Press Room

Meds-First Initiative expands high-impact treatment for Opioid Use Disorder in WA

Seattle, WA — Aug 22 2019

Four sites will provide medication for Opioid Use Disorder to high needs populations

Today, the Paul G. Allen Family Foundation and the University of Washington’s Alcohol & Drug Abuse Institute (ADAI) announced the Meds-First Initiative that expands an innovative approach to treating Opioid Use Disorder for high-acuity populations to four locations in Washington. The treatment sites are located across the state in North Seattle, Spokane, Tacoma and Walla Walla. 

“Medication for Opioid Use Disorder can save lives – studies have shown it decreases mortality by anywhere from 40-60 percent,” said Caleb Banta-Green, ADAI research scientist and a UW affiliate associate professor of Health Services. “Unfortunately, the majority of people with Opioid Use Disorder don’t have access to it.”

“The Meds-First Initiative expands access to high-needs populations across Washington. This is a bold approach to ensure that everyone who wants access to the most effective treatments gets them. Until we reach everyone who wants care, we won’t be able to have a major impact on this epidemic of opioid addiction and death,” Banta-Green said.

The initiative removes barriers to medications for Opioid Use Disorder and provides a researchbased model of care for high-needs populations such as people experiencing homelessness. It meets people where they are, providing on-demand, patient-centered care in places that underserved groups already frequent – ensuring those who seek care receive it as soon as possible.

Each site will employ care navigators, nurse care managers, and prescribers. The initiative expects to serve approximately 1,250 patients over two years. Nurses and prescribers will provide medical care. Care navigators will serve people from first contact through initial medication stabilization and onto long-term health care management and recovery.

ADAI will provide ongoing support, training, technical assistance, and clinical consultation to staff.

“In Washington, roughly two people a day die from Opioid Use Disorder. Our community can and should do better,” said Bill Hilf, CEO of Vulcan, Inc. “Our goal in supporting the Meds-First Initiative is to make medication more accessible, and to prove a model of treatment that can be scaled to save lives.”

The Meds-First Initiative is based on a successful pilot study in Seattle’s Belltown neighborhood that treated 147 patients in one year – 82 percent of whom were experiencing homelessness. The program reached capacity within three months and had retention rates similar to those seen in primary-care settings, despite the much greater challenges faced by this underserved population. Results of the pilot were published in the August 2019 Substance Abuse journal. If the results from the two year Meds-First Initiative are consistent with the initial study in terms of engaging many more people at high risk for overdose, Banta-Green estimates this model of care has the potential to save 16,000 lives every year, implemented on a national scale.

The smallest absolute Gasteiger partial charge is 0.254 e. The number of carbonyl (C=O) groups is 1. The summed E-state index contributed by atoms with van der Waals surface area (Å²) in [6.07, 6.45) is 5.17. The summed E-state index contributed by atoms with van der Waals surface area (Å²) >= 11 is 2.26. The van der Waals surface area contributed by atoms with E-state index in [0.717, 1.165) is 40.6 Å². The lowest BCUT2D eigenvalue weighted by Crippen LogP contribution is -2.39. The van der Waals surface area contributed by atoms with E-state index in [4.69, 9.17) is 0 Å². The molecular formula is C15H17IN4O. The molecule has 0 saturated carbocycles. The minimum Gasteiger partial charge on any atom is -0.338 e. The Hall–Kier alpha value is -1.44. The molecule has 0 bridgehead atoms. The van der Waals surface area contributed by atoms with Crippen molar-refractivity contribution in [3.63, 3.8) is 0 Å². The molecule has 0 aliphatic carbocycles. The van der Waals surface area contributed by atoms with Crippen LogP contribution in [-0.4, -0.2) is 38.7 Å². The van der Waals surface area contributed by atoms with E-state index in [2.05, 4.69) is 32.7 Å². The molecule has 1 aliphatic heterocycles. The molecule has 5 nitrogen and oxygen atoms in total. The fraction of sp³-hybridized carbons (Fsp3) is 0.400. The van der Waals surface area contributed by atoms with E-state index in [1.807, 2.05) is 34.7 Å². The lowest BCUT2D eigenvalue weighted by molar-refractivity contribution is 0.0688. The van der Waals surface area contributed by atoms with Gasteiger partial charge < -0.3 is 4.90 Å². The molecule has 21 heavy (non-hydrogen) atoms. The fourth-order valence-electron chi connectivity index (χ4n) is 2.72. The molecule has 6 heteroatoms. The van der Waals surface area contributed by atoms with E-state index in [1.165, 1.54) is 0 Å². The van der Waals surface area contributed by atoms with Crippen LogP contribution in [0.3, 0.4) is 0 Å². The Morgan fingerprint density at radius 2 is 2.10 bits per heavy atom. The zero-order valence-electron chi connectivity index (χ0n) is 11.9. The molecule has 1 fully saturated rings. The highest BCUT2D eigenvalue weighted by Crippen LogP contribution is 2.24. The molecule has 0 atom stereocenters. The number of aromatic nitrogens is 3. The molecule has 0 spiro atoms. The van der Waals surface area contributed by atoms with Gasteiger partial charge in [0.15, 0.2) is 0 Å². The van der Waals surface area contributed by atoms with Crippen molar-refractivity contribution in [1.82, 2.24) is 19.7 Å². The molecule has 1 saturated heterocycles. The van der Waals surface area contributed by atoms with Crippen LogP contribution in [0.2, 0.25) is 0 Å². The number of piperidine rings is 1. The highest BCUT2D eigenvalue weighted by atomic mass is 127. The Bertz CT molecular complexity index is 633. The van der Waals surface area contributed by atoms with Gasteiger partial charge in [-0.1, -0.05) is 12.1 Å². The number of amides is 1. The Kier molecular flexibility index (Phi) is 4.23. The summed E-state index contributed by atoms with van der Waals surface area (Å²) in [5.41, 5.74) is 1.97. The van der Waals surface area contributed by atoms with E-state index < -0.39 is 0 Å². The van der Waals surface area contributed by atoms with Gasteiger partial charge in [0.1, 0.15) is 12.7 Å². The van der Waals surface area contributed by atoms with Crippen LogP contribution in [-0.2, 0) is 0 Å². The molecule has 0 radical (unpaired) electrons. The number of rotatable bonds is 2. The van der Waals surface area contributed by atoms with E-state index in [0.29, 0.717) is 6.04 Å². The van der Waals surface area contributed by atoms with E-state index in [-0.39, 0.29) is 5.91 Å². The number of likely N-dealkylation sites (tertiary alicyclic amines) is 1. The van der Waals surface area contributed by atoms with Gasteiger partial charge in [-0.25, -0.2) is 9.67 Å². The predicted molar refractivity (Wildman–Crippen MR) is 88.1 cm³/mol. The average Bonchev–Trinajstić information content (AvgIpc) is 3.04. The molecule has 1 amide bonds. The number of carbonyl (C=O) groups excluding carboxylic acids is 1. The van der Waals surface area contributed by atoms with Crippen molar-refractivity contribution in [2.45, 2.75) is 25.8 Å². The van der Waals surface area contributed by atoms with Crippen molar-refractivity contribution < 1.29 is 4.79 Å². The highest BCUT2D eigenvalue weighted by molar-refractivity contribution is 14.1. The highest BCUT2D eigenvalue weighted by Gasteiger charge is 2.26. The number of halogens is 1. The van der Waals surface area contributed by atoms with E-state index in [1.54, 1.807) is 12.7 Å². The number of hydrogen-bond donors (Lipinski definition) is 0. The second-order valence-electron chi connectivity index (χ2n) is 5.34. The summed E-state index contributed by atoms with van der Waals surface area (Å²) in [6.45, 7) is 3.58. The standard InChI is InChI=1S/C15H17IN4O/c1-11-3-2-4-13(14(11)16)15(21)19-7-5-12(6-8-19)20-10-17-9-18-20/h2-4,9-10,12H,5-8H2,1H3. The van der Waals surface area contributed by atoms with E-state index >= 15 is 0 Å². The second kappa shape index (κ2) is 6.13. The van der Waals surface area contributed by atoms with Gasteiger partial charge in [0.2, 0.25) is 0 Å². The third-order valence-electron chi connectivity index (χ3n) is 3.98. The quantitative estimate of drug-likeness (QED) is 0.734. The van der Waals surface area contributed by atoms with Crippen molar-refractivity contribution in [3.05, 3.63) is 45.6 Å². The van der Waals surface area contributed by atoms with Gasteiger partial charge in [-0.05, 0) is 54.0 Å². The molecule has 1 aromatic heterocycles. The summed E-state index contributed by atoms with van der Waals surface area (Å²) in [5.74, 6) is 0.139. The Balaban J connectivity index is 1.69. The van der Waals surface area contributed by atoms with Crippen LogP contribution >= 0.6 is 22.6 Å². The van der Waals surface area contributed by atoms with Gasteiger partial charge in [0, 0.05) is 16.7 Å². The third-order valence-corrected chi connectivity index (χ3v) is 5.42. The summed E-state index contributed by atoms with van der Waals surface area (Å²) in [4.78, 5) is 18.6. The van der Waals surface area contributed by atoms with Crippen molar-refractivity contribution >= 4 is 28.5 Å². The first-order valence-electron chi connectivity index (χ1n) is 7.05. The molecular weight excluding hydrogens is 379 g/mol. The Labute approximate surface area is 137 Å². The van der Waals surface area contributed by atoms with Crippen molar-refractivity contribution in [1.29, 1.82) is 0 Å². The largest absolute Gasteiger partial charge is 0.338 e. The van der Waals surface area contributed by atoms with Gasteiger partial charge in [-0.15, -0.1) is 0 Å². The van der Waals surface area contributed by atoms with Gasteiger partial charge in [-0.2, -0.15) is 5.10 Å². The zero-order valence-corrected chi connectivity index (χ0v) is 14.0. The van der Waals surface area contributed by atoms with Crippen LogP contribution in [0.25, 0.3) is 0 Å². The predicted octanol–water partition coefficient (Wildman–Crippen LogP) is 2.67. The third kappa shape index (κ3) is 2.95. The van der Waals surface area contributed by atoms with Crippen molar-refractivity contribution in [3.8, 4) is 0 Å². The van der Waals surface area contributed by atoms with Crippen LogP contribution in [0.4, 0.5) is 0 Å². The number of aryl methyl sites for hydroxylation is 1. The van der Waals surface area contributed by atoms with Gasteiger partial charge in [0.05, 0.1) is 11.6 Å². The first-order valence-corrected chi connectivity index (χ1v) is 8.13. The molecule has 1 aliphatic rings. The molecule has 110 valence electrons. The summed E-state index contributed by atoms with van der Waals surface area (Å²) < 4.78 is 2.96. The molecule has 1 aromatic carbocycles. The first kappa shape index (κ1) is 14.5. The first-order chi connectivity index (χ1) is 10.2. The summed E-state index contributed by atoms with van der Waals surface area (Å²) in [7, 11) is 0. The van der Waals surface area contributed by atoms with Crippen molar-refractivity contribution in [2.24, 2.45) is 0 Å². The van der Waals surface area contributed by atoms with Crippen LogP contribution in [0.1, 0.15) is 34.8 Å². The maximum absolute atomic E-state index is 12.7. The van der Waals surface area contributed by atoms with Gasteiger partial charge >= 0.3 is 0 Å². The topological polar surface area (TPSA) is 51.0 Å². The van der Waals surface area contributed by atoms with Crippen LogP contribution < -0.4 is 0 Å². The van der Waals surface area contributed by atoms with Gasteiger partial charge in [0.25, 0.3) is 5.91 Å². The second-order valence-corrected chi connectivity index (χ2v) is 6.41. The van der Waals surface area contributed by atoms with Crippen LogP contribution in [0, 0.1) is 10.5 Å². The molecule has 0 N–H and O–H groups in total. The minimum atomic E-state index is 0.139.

This project is led by the ADAI, with treatment provided at Neighborcare Health in North Seattle, Spokane Regional Health District, Tacoma-Pierce County Health Department in partnership with Tacoma Needle Exchange, and Blue Mountain Heart to Heart in Walla Walla. Funding for the project comes from the Paul G. Allen Family Foundation, Washington State Health Care Authority (HCA), Premera Blue Cross, and The Ikigai Fund at Seattle Foundation.

ADAI will conduct a comprehensive implementation research study to test the effects of the intervention on retention on medications for opioid use disorder, emergency healthcare utilization and hospitalization, arrests, and overdose and all-cause deaths.

“Opioid Use Disorder is a critical health issue for many Washingtonians,” said Dr. Charissa Fotinos, Deputy Chief Medical Officer of HCA. “We’re pleased to be a partner on this initiative and look forward to the positive impact it could have on our state’s vulnerable populations.”


About the Paul G. Allen Family Foundation
Launched in 1988 by Microsoft co-founder and philanthropist Paul G. Allen and his sister Jody Allen, the Paul G. Allen Family Foundation is dedicated to changing the trajectory of some of the world's toughest problems as well as strengthening communities through catalytic philanthropy. For more information, visit
About the University of Washington's Alcohol and Drub Abuse Institute
The Alcohol and Drug Abuse Institute (ADAI) is a multidisciplinary research center at the University of Washington. Its mission is to advance research, policy, and practice in order to improve the lives of individuals, families, and communities affected by alcohol and drug use and addiction. The University of Washington established ADAI in October 1973 as a research center and it is currently part of Health Sciences Administration. The Institute is a focal point for alcohol and drug addiction research at the UW and in the northwest region, benefiting the citizens of Washington State by expanding our knowledge and providing information to health and social service professionals, policy makers, and the public. The Institute’s staff of clinical and social psychologists, epidemiologists, public health experts, basic scientists, and information specialists work to improve our understanding and reduce the harm caused by alcohol and drug addiction. For more information, visit


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